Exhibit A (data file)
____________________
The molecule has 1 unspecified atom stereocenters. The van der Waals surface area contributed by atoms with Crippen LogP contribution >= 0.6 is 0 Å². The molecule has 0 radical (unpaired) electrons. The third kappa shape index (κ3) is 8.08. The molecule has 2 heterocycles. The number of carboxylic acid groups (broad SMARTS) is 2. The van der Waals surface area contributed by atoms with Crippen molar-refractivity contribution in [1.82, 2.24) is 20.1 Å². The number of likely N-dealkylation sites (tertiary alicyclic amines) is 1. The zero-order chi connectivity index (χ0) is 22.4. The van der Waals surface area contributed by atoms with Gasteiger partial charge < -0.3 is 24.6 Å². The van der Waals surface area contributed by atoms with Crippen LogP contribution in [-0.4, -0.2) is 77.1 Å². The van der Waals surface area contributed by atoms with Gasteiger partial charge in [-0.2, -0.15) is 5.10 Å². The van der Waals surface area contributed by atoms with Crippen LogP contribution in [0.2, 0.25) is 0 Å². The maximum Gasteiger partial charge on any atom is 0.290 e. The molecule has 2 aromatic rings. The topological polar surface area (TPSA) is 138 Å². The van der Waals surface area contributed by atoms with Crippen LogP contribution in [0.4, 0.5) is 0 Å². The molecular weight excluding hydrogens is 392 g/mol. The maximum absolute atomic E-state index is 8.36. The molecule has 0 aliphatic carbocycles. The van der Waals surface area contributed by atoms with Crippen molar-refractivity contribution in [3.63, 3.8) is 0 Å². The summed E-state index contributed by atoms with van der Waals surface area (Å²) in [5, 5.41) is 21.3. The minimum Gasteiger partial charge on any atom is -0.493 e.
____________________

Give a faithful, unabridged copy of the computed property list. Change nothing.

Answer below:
The molecule has 1 unspecified atom stereocenters. The van der Waals surface area contributed by atoms with Crippen LogP contribution >= 0.6 is 0 Å². The molecule has 0 radical (unpaired) electrons. The third kappa shape index (κ3) is 8.08. The molecule has 2 heterocycles. The number of carboxylic acid groups (broad SMARTS) is 2. The van der Waals surface area contributed by atoms with Crippen molar-refractivity contribution in [1.82, 2.24) is 20.1 Å². The number of likely N-dealkylation sites (tertiary alicyclic amines) is 1. The zero-order chi connectivity index (χ0) is 22.4. The van der Waals surface area contributed by atoms with Gasteiger partial charge < -0.3 is 24.6 Å². The van der Waals surface area contributed by atoms with Crippen LogP contribution in [-0.4, -0.2) is 77.1 Å². The van der Waals surface area contributed by atoms with Gasteiger partial charge in [-0.2, -0.15) is 5.10 Å². The van der Waals surface area contributed by atoms with Crippen LogP contribution in [0.2, 0.25) is 0 Å². The maximum Gasteiger partial charge on any atom is 0.290 e. The molecule has 2 aromatic rings. The topological polar surface area (TPSA) is 138 Å². The van der Waals surface area contributed by atoms with Crippen LogP contribution in [0.4, 0.5) is 0 Å². The molecular weight excluding hydrogens is 392 g/mol. The maximum absolute atomic E-state index is 8.36. The molecule has 0 aliphatic carbocycles. The van der Waals surface area contributed by atoms with Crippen molar-refractivity contribution in [3.63, 3.8) is 0 Å². The summed E-state index contributed by atoms with van der Waals surface area (Å²) in [5, 5.41) is 21.3. The minimum Gasteiger partial charge on any atom is -0.493 e.